Newsletter (December 15, 2011)
Dear all, We had the graduation service on 3 December. This year we have ten students graduating—five BTh and five DipTh students. This is also the last graduation for Rev Joe Simfukwe as principal. He is retiring at the end of this year, but will stay on for another two years at least as a lecturer. As usual there were many visitors attending the service. Some came from Mongu, the main city of the Western Province, which is very far away from Ndola. We also had three visitors coming all the way from Germany. Two of them were former SIM missionaries serving in Zambia and they came to see the graduation of our student from Mongu, whom they met while serving in that area.
Usually, some students will host a reception for their friends and relatives. Sometimes they may join together, especially if they are from the same denomination. Sometimes they invite us as well. This year one family invited us to their reception which was held outside their flat within the campus. We thought their church organised it for them, which is a very nice thing as most churches struggled financially. As usual there was lots of singing, dancing, speeches from different people and food.
Sometimes graduates have to spend quite a lot of money for their graduation. They have to pay for some of their relatives to come, then they need transport money to take their belongings back home. All of them order their own gowns and hoods. (Few people will do this in New Zealand or Hong Kong. However we believe in Zambia it is an honour to have family members graduating from a tertiary institute. To many people this is a big achievement and everyone will be proud of it, as there are so many hurdles to get past before they could reach this milestone in their lives.) Then there are the receptions, buying new clothes, gifts for other people, etc. Everything costs money and when you add it all up, it could be a million kwachas spent! A number of graduates wanted to buy some books and Bibles to take home, but not all of them could do it because their money is so tight. This is a very typical snapshot of life of an ordinary Zambian.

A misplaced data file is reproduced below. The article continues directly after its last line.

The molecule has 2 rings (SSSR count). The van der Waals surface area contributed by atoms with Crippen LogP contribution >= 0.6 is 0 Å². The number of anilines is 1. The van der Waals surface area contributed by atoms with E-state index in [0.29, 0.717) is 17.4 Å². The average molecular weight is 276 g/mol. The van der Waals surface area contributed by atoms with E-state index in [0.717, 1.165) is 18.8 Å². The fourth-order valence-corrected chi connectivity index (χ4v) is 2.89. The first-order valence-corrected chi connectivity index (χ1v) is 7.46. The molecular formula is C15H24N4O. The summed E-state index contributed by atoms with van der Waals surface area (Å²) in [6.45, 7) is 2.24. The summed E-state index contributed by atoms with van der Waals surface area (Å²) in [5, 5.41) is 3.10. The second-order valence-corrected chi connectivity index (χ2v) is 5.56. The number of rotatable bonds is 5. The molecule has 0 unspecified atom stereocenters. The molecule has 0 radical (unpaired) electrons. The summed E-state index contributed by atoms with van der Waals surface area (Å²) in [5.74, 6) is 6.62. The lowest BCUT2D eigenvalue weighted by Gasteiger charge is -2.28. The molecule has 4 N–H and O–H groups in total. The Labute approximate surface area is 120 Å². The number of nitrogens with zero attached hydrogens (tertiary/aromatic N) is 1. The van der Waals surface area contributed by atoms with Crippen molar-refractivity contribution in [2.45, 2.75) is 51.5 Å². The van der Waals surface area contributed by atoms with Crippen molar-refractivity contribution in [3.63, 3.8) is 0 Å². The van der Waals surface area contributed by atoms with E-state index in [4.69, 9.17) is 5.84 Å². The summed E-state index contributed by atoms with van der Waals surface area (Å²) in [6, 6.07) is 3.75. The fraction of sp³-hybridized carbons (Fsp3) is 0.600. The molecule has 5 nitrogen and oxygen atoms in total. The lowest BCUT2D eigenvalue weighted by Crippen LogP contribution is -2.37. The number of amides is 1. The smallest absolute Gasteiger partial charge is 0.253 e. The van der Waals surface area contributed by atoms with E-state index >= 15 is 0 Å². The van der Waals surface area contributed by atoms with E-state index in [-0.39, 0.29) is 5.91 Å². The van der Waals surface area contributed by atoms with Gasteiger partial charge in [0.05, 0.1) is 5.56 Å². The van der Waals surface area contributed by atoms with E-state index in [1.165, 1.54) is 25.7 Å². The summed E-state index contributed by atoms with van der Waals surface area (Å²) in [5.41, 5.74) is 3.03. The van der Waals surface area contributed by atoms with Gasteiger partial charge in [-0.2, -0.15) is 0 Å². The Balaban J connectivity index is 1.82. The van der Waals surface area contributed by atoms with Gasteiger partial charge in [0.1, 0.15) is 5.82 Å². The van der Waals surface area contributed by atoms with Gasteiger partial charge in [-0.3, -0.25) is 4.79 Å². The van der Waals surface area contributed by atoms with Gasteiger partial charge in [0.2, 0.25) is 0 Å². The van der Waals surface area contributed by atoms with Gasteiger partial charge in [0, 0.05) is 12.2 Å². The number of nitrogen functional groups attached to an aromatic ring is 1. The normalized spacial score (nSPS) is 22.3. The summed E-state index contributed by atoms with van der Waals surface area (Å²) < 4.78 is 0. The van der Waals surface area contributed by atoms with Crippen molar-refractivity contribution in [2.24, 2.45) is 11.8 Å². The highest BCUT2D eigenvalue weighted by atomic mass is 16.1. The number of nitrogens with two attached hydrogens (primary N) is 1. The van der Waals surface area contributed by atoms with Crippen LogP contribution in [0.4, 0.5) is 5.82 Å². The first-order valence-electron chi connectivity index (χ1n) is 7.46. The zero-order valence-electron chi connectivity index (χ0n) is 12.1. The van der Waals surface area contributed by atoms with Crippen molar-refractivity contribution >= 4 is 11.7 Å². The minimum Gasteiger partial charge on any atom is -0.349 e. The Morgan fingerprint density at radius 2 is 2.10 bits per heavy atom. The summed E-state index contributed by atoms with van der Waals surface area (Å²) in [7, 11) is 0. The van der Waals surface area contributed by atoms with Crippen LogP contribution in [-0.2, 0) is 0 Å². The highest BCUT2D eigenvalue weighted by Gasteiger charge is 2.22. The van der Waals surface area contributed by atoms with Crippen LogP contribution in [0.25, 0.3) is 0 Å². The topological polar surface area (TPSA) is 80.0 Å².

Please continue to pray for new students. At first we thought next year’s intake would be good but it turned out not to be the case. We have some prospective students who are teachers and would like to study in our education stream. The Ministry of Education has a new policy in regard to approving paid/unpaid leave for teacher training. That caught a number of our prospective students by surprise as they did not apply to the Ministry early enough and as a result some of them could not come next year. We also have people working with the army and air force chaplaincy who would like to come to study in our pastoral stream. We hope they will be able to secure leave from the armed forces. We do pray and hope that other confirmed students will be able to come without any problem.
Please also pray for the renewal of Timothy’s employment permit. It will expire in mid-January. The procedures have just been changed and now we need to apply for a new type of permit. It seems that the new government is trying to tighten the rules so we do not know if there will be problems for his renewal. Zara’s one won’t expire until June 2012. Please pray that if it is God’s will for us to remain in Zambia, Timothy’s application will be approved without problem and he will not need to wait long for his permit to be issued.
We will take a short break from 23 to 31 December. We will stay for five days in Victoria Falls (the town), Zimbabwe and two days in Livingstone. We hope to send you another newsletter before we go. Sorry for sending this one late. We had written part of it but then many things happened and we failed to complete it last Thursday. So we better finish it now and send it out before it is too late. With Christian love.Back to Tim and Zara’s home page